London’s Metropolitan police have just announced that Form 696 is going to be scrapped. The form was introduced in 2005 due to the link of night time economy and violence, reports Nicola Coaker
The assessment Form 696 has an aim ‘to identify and minimise any risk of most serious violent crime happening’. The police do this by identifying dangerous events, protecting the public and public spaces. When the form was first introduced, the police would have to identify the performers ethnicity and style of music.
The risk assessment form has been highly criticised over the years as it has seemed to target certain genre’s of music and artists. Sadiq Khan called for a review of the form as he felt that the thriving night-time economy needs to work for everyone.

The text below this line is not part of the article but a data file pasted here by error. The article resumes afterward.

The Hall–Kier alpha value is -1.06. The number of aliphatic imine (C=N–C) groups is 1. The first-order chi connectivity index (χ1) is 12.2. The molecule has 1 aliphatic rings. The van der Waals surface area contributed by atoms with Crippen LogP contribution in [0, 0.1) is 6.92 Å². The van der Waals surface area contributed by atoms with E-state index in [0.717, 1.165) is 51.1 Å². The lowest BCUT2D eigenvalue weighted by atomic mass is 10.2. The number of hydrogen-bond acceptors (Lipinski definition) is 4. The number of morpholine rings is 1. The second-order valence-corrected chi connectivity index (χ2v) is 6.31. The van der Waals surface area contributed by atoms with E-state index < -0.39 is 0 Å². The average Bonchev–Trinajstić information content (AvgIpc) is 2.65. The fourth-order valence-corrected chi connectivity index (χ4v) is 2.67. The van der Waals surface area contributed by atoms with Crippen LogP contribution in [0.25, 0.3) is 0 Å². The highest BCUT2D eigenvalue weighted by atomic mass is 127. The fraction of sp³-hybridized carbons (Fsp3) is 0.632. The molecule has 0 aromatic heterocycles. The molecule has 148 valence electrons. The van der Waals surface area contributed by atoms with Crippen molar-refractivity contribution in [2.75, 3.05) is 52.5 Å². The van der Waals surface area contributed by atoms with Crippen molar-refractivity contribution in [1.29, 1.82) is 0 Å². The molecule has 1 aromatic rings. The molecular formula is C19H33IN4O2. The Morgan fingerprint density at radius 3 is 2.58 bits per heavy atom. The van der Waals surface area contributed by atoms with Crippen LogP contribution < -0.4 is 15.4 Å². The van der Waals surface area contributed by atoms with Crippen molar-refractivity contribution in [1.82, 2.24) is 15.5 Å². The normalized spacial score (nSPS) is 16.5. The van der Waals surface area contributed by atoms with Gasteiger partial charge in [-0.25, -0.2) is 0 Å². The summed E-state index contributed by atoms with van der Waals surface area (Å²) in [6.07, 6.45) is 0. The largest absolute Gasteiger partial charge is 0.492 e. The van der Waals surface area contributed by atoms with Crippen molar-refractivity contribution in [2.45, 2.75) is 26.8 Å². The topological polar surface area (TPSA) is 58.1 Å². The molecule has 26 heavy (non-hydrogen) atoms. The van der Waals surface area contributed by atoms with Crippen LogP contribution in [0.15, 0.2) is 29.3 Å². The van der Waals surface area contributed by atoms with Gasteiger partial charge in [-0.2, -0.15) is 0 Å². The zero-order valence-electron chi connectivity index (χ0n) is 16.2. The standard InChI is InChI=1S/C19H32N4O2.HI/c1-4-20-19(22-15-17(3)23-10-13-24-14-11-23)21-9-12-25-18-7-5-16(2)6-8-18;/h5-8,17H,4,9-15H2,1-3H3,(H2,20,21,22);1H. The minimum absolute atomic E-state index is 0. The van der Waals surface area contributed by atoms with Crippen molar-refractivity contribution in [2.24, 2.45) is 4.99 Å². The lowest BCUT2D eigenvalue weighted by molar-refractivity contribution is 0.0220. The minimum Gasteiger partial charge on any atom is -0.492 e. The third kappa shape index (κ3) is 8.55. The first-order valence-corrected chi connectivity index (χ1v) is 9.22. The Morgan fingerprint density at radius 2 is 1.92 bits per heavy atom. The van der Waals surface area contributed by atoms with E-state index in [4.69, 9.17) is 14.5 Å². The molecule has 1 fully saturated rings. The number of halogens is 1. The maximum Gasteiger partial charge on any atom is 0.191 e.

The mayor, Sadiq Khan also felt that the form held high discrimination against specific communities and music genres including UK rap and grime. Artists such as J Hus and Kojo Funds were banned from performing in or around London.
Throughout the twelve years of the form being in place, the police have caused much inconvenience for certain artists. On many instances, sold out music events have been cancelled two days before the event was due to take place, while some have been stopped midway through the show.
The original reason for the risk assessment form was the rise in night-time shootings and stabbings. The form could be put in place against any music artist, certain events and nightclubs. Due to the decrease in fatalities, and the increased awareness of health and safety in venues, the form has been scrapped.